The question is, does the book deliver?
Over the last 20 years, various scholars have started to question the traditional history of science, regarded as predominantly European, emerging from the medieval Dark Ages. Not only is the chronology wrong according to Al-Khalili, but so is its exclusion of contributions made by Arab and Persian scientists between the ninth and eleventh centuries.
Instead, he argues that the birth of the modern scientific method originated in ninth and tenth-century Iraq. It is a big claim to make convincingly over pages.
Revelations of a golden age
To support his argument, Al-Khalili enlists a colourful cast of characters, men with names and reputations transmitted to the west in a variety of garbled forms. The shape of the book feels more suited to television: broad historical scene-setting followed by brief biographies of his protagonists, culminating in detailed justification of their place in Islamic science and exclusion from the broader international story of science.
What disappointed me was that Al-Khalili spent so long on the historical setting and concluding polemics, that his undoubted strength as a scientific communicator is often boiled down to no more than a few pages. The former stretches the general reader and enlightens; the latter confuses and alienates, and shows such a simplistic understanding of humanism that I find it hard to rely on Al-Khalili as a historical guide.
Much of the book leads up to the question Al-Khalili poses in his penultimate chapter.
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Ignored for the most part in Eurocentric accounts is the parallel culture that rose in the Middle East with the swift spread of Islam after the death of the prophet Muhammad in Lands from Spain to Persia and beyond fell to the Muslim sword, and in time some ambitious rulers made their palaces sanctuaries of learning, the think tanks of their day, where astronomers, mathematicians, physicians and philosophers were allowed to venture beyond the received word and to practice science as an empirical inquiry.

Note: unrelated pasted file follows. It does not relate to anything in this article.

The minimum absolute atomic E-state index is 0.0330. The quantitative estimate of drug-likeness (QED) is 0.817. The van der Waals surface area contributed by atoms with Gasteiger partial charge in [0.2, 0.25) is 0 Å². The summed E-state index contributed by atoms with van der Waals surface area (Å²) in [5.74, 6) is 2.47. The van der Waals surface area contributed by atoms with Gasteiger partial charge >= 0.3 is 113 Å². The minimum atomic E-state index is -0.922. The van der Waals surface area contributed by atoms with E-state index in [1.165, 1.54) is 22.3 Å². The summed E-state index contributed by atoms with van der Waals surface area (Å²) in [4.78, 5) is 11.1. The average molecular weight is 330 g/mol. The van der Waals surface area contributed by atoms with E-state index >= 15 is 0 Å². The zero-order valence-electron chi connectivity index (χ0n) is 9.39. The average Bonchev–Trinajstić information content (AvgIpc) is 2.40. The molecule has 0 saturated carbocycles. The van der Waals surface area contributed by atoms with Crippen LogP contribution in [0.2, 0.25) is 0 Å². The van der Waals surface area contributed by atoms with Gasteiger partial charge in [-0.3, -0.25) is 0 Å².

Jim al-Khalili, an Iraqi-born physicist who has lived in Britain since , has taken on the task of elevating this neglected period to its rightful place in history. Al-Khalili positions himself with care, more or less above the clash of civilizations but with unconcealed pride in his roots.
Pathfinders: The Golden Age of Arabic Science – WB Connect
He is the son of a British mother and a Shiite Muslim father of Persian descent, and was educated in England. Though Arabic science was productive for more than years, its golden age spanned the 9th and 11th centuries. Al-Biruni contributed significant advances in calculus and trigonometry and boldly criticized Aristotle for relying on pure thought and reasoning, which often led to mistakes, instead of careful observation and experimentation, an early appreciation of the modern scientific method. One of the few widely familiar names cited by al-Khalili makes a mere cameo appearance.
The city was only four decades old but had already become the largest in the world.
In this vibrant setting, al-Mamun established an institute, the House of Wisdom, the likes of which had not been seen since the great library at Alexandria. Over the next two centuries, more works of Aristotle, Pythagoras, Archimedes and Hippocrates, as well as Persian and Indian thinkers, were rendered into Arabic. It became a lucrative business, abetted by advances in papermaking learned from captive Chinese soldiers.
Pathfinders: The Golden Age of Arabic Science
View all New York Times newsletters. Sometimes al-Khalili, like a lawyer who suspects a jury of unyielding skepticism, strains to give stature to the leading lights of Arabic science in the Middle Ages. But modern historians of science agree that more attention should be given to the Arab contribution to the preservation and expansion of knowledge at this critical period, and the author has done so in considerable detail and with rising passion. But that was then, and al-Khalili is obligated to end on an inescapable but deflating note: science today is in a chronic state of neglect in the Arab world and the broader Islamic culture of more than one billion people.
Al-Khalili spreads the blame widely, citing inadequate financing for research and education, sclerotic bureaucracies, religious conservatism, even an ingrained fear of science. The Pakistani physicist Abdus Salam, perhaps the greatest Muslim scientist of the last century, won a Nobel Prize in and did what he could to promote a scientific renaissance among his people, without success. Tell us what you think.
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